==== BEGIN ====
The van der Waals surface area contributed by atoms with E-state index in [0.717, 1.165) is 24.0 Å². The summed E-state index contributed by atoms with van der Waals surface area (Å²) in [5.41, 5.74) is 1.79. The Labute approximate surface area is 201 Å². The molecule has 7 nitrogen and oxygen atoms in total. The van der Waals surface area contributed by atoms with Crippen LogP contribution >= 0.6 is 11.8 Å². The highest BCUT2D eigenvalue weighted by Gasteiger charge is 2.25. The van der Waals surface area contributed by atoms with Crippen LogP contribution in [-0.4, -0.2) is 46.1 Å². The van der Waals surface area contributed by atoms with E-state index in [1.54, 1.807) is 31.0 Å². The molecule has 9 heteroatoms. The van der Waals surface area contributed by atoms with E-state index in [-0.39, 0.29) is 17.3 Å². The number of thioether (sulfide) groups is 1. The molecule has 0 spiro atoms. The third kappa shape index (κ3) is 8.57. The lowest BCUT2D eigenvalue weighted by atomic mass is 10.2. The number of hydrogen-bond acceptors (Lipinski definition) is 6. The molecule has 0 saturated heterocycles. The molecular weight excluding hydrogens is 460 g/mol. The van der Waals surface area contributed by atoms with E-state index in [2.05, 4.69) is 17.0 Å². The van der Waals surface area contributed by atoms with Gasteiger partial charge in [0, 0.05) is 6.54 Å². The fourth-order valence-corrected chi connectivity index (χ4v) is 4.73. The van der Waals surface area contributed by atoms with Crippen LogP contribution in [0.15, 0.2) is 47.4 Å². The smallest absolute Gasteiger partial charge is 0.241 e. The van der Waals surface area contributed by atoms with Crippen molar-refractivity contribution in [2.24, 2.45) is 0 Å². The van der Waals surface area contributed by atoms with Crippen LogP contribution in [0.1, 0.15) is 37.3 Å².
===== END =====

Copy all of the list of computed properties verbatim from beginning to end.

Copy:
The van der Waals surface area contributed by atoms with E-state index in [0.717, 1.165) is 24.0 Å². The summed E-state index contributed by atoms with van der Waals surface area (Å²) in [5.41, 5.74) is 1.79. The Labute approximate surface area is 201 Å². The molecule has 7 nitrogen and oxygen atoms in total. The van der Waals surface area contributed by atoms with Crippen LogP contribution >= 0.6 is 11.8 Å². The highest BCUT2D eigenvalue weighted by Gasteiger charge is 2.25. The van der Waals surface area contributed by atoms with Crippen LogP contribution in [-0.4, -0.2) is 46.1 Å². The van der Waals surface area contributed by atoms with E-state index in [1.54, 1.807) is 31.0 Å². The molecule has 9 heteroatoms. The van der Waals surface area contributed by atoms with E-state index in [-0.39, 0.29) is 17.3 Å². The number of thioether (sulfide) groups is 1. The molecule has 0 spiro atoms. The third kappa shape index (κ3) is 8.57. The lowest BCUT2D eigenvalue weighted by atomic mass is 10.2. The number of hydrogen-bond acceptors (Lipinski definition) is 6. The molecule has 0 saturated heterocycles. The molecular weight excluding hydrogens is 460 g/mol. The van der Waals surface area contributed by atoms with E-state index in [2.05, 4.69) is 17.0 Å². The van der Waals surface area contributed by atoms with Gasteiger partial charge in [0, 0.05) is 6.54 Å². The fourth-order valence-corrected chi connectivity index (χ4v) is 4.73. The van der Waals surface area contributed by atoms with Crippen LogP contribution in [0.15, 0.2) is 47.4 Å². The smallest absolute Gasteiger partial charge is 0.241 e. The van der Waals surface area contributed by atoms with Crippen molar-refractivity contribution in [2.24, 2.45) is 0 Å². The van der Waals surface area contributed by atoms with Crippen LogP contribution in [0.1, 0.15) is 37.3 Å².